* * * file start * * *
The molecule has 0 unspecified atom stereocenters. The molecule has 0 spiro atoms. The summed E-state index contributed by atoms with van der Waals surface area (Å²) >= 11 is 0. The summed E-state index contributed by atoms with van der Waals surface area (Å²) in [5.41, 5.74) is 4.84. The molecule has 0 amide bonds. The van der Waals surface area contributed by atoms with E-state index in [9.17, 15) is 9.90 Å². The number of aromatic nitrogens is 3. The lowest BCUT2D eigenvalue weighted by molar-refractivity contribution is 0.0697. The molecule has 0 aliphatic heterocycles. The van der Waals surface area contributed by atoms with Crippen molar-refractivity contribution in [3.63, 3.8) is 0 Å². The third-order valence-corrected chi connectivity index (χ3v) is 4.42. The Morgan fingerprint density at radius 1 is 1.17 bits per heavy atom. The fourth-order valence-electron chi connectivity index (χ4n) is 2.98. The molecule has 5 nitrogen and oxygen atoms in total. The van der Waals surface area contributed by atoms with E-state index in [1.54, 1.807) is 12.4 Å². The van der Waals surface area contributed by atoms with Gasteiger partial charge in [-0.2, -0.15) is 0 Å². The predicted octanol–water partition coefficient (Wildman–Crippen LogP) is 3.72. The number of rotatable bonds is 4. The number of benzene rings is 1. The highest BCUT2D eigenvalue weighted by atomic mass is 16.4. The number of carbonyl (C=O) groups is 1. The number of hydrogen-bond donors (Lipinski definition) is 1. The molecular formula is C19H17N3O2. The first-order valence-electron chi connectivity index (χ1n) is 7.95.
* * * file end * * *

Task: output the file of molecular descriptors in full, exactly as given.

The molecule has 0 unspecified atom stereocenters. The molecule has 0 spiro atoms. The summed E-state index contributed by atoms with van der Waals surface area (Å²) >= 11 is 0. The summed E-state index contributed by atoms with van der Waals surface area (Å²) in [5.41, 5.74) is 4.84. The molecule has 0 amide bonds. The van der Waals surface area contributed by atoms with E-state index in [9.17, 15) is 9.90 Å². The number of aromatic nitrogens is 3. The lowest BCUT2D eigenvalue weighted by molar-refractivity contribution is 0.0697. The molecule has 0 aliphatic heterocycles. The van der Waals surface area contributed by atoms with Crippen molar-refractivity contribution in [3.63, 3.8) is 0 Å². The third-order valence-corrected chi connectivity index (χ3v) is 4.42. The Morgan fingerprint density at radius 1 is 1.17 bits per heavy atom. The fourth-order valence-electron chi connectivity index (χ4n) is 2.98. The molecule has 5 nitrogen and oxygen atoms in total. The van der Waals surface area contributed by atoms with E-state index in [1.54, 1.807) is 12.4 Å². The van der Waals surface area contributed by atoms with Gasteiger partial charge in [-0.2, -0.15) is 0 Å². The predicted octanol–water partition coefficient (Wildman–Crippen LogP) is 3.72. The number of rotatable bonds is 4. The number of benzene rings is 1. The highest BCUT2D eigenvalue weighted by atomic mass is 16.4. The number of carbonyl (C=O) groups is 1. The number of hydrogen-bond donors (Lipinski definition) is 1. The molecular formula is C19H17N3O2. The first-order valence-electron chi connectivity index (χ1n) is 7.95.